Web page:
Synopses & Reviews
The United States is still typically conceived of as an offshoot of England, with our history unfolding east to west beginning with the first English settlers in Jamestown. This view overlooks the significance of America's Hispanic past. With the profile of the United States increasingly Hispanic, the importance of recovering the Hispanic dimension to our national story has never been greater.
Aiming to illustrate that other US histories than the standard Anglonarrative exist, this volume traces the Hispanic history of the US from 1505 to the present. The author considers US history from thedirection of the south, rather than the east, beginning with the colonial era and the first European colonies in the Spanishestablishments in Puerto Rico, Florida, and parts of the Southwest; the British establishments and their early intersections with thoseof Spain; and early colonization in California and the confrontation with Anglo-America that culminated in the Mexican War. He thendescribes the subordination of the Hispanic population and the expansion of Anglo-America into the West, and Hispaniccountercolonization since the late 19th century and its effects, such as immigration, deportation, and assimilation.Annotation ©2014 Ringgold, Inc., Portland, OR (protoview.com)
"Taking on the conventional Anglo-centrism of American history, this superb survey offers a different way of looking at the nation's past. A leading scholar of the Americas at the University of Notre Dame, FernÃ¡ndez-Armesto (Pathfinders: A Global History of Exploration) brilliantly reveals the U.S.'s deep roots in Spanish and Hispanic culture and aspirations. With convincing arguments and deftly told stories, he shows how Spain and Hispanics have influenced American history from well before the British arrived. Likely to be controversial, FernÃ¡ndez-Armesto's study makes a strong case for the 20th-century being America's ' second Hispanic colonization' and argues that 'the United States is and has to be a Latin American country.' Along the way, readers will learn who the real Zorro may have been and how literary magical realism may have originated in the U.S. While not an entirely new way to look at the American past, no one has presented it better or with more zest. A first-person, opinionated, learned, wide-ranging, and delightfully written book, this is responsible revisionist history at its very best and deserves the widest possible attention." Publishers Weekly (Starred Review) Copyright PWxyz, LLC. All rights reserved.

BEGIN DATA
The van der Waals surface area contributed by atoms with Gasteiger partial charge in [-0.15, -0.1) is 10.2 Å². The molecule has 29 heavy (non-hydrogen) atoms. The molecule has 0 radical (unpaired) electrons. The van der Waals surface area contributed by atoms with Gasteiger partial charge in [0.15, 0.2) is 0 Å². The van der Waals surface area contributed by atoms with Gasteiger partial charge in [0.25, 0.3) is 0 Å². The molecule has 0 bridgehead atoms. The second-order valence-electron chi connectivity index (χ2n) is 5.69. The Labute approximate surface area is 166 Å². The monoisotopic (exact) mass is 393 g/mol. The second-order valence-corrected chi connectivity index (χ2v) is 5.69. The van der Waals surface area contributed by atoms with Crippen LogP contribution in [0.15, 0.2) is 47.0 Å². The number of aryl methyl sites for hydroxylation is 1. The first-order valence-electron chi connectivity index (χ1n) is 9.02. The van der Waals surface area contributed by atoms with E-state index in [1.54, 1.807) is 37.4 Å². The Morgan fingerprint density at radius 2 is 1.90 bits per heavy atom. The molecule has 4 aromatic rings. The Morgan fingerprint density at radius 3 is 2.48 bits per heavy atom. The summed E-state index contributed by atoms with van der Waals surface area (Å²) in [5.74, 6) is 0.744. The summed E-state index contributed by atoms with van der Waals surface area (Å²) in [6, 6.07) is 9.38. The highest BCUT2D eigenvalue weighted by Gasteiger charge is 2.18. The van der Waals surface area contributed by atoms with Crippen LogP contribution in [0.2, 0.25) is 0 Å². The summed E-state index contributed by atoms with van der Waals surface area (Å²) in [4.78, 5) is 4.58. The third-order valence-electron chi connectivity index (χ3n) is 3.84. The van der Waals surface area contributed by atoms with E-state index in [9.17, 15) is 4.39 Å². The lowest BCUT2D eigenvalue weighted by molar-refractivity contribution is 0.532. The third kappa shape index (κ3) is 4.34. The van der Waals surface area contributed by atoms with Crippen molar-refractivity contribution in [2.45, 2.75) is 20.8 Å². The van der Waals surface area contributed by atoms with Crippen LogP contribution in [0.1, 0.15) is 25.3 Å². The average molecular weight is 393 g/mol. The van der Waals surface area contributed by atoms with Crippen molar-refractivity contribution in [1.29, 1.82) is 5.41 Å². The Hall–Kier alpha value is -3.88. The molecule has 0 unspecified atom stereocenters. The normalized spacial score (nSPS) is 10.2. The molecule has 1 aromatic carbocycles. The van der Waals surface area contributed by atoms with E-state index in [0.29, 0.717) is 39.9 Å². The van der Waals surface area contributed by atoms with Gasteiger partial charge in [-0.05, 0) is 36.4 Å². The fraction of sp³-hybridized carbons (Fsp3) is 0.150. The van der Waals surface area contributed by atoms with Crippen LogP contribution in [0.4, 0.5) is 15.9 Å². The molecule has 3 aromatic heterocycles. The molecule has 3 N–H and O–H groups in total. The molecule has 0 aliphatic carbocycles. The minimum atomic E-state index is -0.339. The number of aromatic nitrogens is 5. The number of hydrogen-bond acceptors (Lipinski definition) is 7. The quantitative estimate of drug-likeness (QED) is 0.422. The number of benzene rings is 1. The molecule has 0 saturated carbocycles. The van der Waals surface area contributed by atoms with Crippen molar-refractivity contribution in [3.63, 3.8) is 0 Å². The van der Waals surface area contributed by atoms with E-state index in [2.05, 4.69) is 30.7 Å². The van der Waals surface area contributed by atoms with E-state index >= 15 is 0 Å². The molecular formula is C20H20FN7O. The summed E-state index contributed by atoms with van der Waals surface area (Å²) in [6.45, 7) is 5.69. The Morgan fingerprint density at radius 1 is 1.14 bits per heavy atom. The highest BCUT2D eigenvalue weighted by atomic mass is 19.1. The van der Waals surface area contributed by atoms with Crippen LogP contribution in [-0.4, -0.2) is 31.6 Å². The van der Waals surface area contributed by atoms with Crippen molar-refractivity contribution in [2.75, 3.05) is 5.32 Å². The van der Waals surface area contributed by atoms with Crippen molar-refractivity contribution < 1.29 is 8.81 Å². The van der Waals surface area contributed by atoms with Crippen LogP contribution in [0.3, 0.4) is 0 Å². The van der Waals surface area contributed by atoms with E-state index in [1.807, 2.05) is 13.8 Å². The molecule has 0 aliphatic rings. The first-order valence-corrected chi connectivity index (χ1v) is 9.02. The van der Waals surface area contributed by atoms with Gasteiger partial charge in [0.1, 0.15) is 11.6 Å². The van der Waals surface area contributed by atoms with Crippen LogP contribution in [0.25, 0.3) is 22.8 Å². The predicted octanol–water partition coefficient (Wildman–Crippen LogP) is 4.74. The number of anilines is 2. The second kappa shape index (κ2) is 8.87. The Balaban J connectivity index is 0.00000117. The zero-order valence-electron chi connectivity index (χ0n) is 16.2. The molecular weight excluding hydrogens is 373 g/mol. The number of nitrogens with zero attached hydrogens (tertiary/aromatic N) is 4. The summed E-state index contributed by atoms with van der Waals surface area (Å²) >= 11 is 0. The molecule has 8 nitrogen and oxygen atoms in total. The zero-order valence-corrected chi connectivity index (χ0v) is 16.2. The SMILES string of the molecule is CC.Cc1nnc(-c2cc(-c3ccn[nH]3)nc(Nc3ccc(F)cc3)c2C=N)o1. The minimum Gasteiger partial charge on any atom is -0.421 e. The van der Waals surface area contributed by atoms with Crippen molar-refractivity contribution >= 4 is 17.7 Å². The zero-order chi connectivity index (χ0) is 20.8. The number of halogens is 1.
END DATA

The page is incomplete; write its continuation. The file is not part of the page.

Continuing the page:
An eminent scholar finds a new American history in the Hispanic past of our diverse nation.
About the Author
Felipe Fernández-Armesto, the William P. Reynolds Professor of History at the University of Notre Dame, is the author of Pathfinders: A Global History of Exploration and Our America: A Hispanic History of the United States. He lives in South Bend, Indiana, and London.